Quite a different album than usual for John Coltrane, but a classic one too – and a set that has the great one exploring his ideas in a set of longer tracks recorded with an expanded jazz orchestra! The format's hardly the mainstream big band of the time – as Coltrane's filled the group with very hip players – including Booker Little, Freddie Hubbard, Julian Priester, and Eric Dolphy – in addition to usual compatriots who include McCoy Tyner, Reggie Workman, and Elvin Jones. The tunes have a soaring, modal sort of pulse – one that's filled with color and light from the addition of the other horn players, but which still has plenty of space for extended, exploratory solos. Coltrane plays both tenor and soprano sax – and titles include the legendary 16 minute track "Africa", a classic reading of "Greensleeves", redone here as a modal searching spiritual track, and "Blues Minor". This 2 CD set also includes the album Coltrane Jazz. The title may be a simple one, but the record really marks a key point in John Coltrane's development – an embrace of the newer freedoms allowed to him at Atlantic Records, but in a way that's a bit more subtle than some of his other work for the label! At one level, the record moves at the same groove as Trane's later Prestige years – with rhythm mostly from Wynton Kelly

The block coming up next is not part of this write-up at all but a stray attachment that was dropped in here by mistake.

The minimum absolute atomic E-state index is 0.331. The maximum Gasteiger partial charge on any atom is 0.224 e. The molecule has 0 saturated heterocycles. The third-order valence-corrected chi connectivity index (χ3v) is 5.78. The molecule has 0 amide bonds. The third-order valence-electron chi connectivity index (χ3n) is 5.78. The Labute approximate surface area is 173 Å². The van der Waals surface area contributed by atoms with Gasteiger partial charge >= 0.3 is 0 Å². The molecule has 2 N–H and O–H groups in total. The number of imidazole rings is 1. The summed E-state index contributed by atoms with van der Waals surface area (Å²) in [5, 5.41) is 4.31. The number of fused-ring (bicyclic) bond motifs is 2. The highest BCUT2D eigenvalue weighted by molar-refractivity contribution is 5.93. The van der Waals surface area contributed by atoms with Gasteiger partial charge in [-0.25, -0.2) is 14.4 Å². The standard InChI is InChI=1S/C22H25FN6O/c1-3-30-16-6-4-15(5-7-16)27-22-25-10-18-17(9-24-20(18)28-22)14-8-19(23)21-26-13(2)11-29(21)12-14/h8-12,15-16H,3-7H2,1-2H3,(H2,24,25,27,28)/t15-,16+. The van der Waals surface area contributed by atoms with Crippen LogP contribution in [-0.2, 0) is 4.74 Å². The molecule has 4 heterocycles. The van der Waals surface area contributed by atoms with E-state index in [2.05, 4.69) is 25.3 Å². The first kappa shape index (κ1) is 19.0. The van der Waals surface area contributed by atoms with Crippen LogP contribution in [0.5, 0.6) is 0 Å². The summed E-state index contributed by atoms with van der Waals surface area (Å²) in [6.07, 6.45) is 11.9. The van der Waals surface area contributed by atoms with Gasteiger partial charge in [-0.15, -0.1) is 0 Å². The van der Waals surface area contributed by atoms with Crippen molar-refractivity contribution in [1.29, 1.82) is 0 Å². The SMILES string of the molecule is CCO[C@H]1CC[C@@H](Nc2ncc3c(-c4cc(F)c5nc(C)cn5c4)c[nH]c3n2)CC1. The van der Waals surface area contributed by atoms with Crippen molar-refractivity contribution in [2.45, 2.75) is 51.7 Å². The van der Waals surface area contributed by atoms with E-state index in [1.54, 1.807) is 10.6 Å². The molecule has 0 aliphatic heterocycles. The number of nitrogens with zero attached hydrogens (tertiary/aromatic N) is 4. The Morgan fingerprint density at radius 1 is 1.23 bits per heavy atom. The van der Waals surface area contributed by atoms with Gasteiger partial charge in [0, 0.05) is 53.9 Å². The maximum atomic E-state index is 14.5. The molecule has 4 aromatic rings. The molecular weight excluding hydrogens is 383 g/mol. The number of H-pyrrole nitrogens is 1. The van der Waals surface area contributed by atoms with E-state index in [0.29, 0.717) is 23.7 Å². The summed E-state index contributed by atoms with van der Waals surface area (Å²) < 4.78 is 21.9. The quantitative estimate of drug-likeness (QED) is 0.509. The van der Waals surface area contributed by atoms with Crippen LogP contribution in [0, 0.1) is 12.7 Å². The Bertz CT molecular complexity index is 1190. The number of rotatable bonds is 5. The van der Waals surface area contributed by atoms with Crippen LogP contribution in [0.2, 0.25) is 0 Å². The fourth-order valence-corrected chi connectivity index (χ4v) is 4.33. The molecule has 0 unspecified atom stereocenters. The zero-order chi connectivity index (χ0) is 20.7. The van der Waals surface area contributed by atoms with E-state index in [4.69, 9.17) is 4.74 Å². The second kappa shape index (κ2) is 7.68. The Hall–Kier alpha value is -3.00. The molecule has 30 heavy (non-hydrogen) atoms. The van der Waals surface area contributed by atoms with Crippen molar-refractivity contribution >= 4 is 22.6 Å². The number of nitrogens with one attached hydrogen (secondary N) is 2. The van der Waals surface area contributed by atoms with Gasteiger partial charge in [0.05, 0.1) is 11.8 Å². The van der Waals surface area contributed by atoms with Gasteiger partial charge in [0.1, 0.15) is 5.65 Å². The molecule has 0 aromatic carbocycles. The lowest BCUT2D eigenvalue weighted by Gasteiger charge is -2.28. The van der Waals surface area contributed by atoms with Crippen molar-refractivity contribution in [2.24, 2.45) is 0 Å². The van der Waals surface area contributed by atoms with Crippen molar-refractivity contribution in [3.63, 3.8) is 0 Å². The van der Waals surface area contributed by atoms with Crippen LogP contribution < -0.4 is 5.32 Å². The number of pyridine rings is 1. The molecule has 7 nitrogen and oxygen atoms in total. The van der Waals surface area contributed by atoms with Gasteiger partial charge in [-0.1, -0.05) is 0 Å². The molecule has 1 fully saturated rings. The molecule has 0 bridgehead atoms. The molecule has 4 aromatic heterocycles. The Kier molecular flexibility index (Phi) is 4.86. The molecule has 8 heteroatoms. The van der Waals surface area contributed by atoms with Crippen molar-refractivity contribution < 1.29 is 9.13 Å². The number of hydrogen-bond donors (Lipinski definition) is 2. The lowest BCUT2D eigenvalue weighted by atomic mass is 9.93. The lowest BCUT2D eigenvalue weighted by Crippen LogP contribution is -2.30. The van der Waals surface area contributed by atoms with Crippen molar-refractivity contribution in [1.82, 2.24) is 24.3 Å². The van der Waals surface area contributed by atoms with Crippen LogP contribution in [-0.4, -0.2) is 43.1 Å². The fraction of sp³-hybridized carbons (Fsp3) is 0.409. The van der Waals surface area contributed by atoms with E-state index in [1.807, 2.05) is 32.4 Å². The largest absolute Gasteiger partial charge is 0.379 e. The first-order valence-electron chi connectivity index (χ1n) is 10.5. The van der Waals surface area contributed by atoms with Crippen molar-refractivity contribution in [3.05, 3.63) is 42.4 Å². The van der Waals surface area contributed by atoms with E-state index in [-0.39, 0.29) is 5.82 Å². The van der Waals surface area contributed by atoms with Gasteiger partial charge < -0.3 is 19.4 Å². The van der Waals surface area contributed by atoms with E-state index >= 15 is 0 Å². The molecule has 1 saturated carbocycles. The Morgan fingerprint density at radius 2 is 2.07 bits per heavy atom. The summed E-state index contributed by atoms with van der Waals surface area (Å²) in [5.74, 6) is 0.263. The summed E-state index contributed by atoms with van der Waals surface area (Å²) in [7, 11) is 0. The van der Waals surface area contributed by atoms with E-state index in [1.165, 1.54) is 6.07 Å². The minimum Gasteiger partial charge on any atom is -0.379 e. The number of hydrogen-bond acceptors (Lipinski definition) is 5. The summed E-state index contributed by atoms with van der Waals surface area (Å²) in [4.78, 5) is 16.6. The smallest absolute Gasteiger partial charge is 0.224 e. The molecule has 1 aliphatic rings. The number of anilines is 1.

on piano, Paul Chambers on bass, and Jimmy Cobb on drums – carving out some sharp lines for Coltrane to cascade over on tenor sax. Yet there's also a new sense of darkness here too – one that moves into edgier territory, and which isn't nearly as settled in as before. These qualities sneak out of both original numbers like "Harmonique", "Fifth House", and "Like Sonny" – as well as standards like "My Shining Hour" and "Little Old Lady". And they really come to the forefront on the classic "Village Blues" – the one track that features the new Coltrane group of McCoy Tyner, Steve Davis, and Elvin Jones!